Index- plants in this Family
Commelinaceae / Spiderwort
Ohio Spiderwort (Tradescantia ohiensis)
Ohio Spiderwort is also known as Bluejacket which is the official vernacular..

Plant Type: This is a herbaceous plant, it is a perennial which can reach 80cm in height (30inches).
Leaves: The leaves are alternate. Leaves can reach 40cm in length (16inches). Leaves can be as wide as 2 cm (0.8inches). Each leaf is entire with a white down the base in a sheath.
Flowers: The flowers have 3 Regular Parts and are up to 4cm wide (1.6 inches). They are blue to lavender sometimes (rarely) white. Blooms first appear in mid spring and continue into early summer. The flowers are in a terminal cyme with each opening for one morning. The filaments of the six stamens are densely covered with blue hairs. The sepals usually with red edges and hairs only on the tips.
Habitat: Well drained woods, open areas and borders.
Range: All of eastern and midwestern U. S.

      Color Photo     More Info      Classification

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The blue hairs on the stamens are distinctive. These hairs are blue even on the rare white flowered plants and are composed of a chain of single large cells that can be seen clearly with low magnification and turn pink when exposed to even low levels of nuclear radiation.(Hemmerly)

Medical Uses: The Cherokee used Spiderwort as an ingredient in several preparations for female and kidney problems. They used a tea for digestive problems and would rub crushed leaves on insect bites (stings). A root poultice was used for cancer.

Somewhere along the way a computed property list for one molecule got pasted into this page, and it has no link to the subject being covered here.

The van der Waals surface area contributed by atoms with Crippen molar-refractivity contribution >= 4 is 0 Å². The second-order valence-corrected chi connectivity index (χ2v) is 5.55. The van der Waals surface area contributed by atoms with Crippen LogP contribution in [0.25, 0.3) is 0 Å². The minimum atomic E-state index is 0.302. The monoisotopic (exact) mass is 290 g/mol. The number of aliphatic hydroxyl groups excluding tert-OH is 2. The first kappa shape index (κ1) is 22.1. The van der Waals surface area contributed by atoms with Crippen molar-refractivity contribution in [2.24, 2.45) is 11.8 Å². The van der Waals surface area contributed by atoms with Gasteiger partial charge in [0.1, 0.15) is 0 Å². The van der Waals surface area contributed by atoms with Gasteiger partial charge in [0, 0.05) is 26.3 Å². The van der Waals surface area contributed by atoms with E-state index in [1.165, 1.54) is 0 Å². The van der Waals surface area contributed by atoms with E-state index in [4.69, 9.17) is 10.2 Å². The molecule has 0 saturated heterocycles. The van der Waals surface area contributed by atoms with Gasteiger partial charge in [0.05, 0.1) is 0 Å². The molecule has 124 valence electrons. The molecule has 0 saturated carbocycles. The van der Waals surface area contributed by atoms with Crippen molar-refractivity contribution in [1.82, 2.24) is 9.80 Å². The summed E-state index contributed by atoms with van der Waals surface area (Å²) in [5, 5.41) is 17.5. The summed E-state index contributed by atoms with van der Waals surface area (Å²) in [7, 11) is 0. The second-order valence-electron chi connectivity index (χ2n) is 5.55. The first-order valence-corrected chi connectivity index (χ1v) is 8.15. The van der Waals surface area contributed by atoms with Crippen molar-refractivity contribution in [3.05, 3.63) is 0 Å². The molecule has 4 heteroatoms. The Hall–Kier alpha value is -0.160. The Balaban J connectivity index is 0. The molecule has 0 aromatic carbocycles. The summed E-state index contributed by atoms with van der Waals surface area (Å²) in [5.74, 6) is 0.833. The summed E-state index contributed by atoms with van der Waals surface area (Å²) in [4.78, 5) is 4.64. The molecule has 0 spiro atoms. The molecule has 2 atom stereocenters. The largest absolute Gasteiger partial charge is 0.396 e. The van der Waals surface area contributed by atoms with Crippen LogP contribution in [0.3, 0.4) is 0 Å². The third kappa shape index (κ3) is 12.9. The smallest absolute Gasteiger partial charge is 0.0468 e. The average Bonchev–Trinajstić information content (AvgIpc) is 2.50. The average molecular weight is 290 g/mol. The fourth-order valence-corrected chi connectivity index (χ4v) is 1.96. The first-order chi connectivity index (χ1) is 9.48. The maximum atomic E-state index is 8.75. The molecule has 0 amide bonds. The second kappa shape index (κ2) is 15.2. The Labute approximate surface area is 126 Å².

See the links below this image for other images. (1)
© Paul Rebmann   E-mail      Image use policy

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Spiderwort (Tradescantia virginiana) entire plant.  © Paul Rebmann

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More Info:  
The Search below may provide more information about this species. Some of URLs may have been used as a source for this page not otherwise cited. Most of the information not cited comes from multiple sources that can be found in the Books page. The USDA plant links are provided by: USDA, NRCS 1999. The PLANTS database ( National Plant Data Center, Baton Rouge, LA 70874-4490 USA. You can check species names at ITIS Advanced Search to see if they meet the current ITIS taxonomic criteria.

By: Newcomb, Lawrence and Illustrated by Morrison, Gordon. 1977, Little, Brown and Company, ISBN:0-316-60442-9

One of the best general guides to wildflowers of the North Eastern and North Central United States. Newcomb's key is an excellent, simple method for identifying plants. Newcomb has drawings for almost every plant mentioned that are excellent aids to identifying the species. Though only the more common plants are covered this is often the first book I pick up when trying to identify a wildflower.

Wildflo wers of Tennessee the Ohio Valley and the Southern Appalachians
By: Dennis Horn and Tavia Cathcart and Thomas E. Hemmerly and David Duhl. , ISBN:1551054280

This is perhaps the best of many field guides covering this region. Featuring 446 excellent color photographs (located with the text) and mentioning as similar to those illustrated are another 800 or so species for a total coverage of over 1,200 species. The start of each family section includes line drawings of some of the species showing important features. The text includes the usual description, bloom season, range, habitat and additionally includes information such as medical uses and lore and how the species was named. This is the official field guide of the Tennessee Native Plant Society.

Angiosperms / Flowering Plants
Monocots / One Seed Leaf



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